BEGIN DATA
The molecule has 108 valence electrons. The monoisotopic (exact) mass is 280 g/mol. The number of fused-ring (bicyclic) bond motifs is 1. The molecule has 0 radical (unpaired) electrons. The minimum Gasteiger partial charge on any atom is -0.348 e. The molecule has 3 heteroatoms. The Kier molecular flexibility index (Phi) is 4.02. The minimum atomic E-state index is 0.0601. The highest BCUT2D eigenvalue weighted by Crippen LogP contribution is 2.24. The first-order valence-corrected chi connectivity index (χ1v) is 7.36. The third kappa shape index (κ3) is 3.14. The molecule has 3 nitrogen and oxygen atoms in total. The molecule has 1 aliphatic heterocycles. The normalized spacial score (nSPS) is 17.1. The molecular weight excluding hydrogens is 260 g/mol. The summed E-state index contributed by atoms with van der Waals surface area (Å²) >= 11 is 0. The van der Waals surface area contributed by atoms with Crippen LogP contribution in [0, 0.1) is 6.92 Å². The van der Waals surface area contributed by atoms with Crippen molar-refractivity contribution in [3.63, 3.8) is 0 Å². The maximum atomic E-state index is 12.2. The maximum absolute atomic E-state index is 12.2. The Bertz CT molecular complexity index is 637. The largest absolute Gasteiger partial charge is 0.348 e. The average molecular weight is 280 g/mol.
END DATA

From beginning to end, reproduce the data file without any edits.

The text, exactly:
The molecule has 108 valence electrons. The monoisotopic (exact) mass is 280 g/mol. The number of fused-ring (bicyclic) bond motifs is 1. The molecule has 0 radical (unpaired) electrons. The minimum Gasteiger partial charge on any atom is -0.348 e. The molecule has 3 heteroatoms. The Kier molecular flexibility index (Phi) is 4.02. The minimum atomic E-state index is 0.0601. The highest BCUT2D eigenvalue weighted by Crippen LogP contribution is 2.24. The first-order valence-corrected chi connectivity index (χ1v) is 7.36. The third kappa shape index (κ3) is 3.14. The molecule has 3 nitrogen and oxygen atoms in total. The molecule has 1 aliphatic heterocycles. The normalized spacial score (nSPS) is 17.1. The molecular weight excluding hydrogens is 260 g/mol. The summed E-state index contributed by atoms with van der Waals surface area (Å²) >= 11 is 0. The van der Waals surface area contributed by atoms with Crippen LogP contribution in [0, 0.1) is 6.92 Å². The van der Waals surface area contributed by atoms with Crippen molar-refractivity contribution in [3.63, 3.8) is 0 Å². The maximum atomic E-state index is 12.2. The maximum absolute atomic E-state index is 12.2. The Bertz CT molecular complexity index is 637. The largest absolute Gasteiger partial charge is 0.348 e. The average molecular weight is 280 g/mol.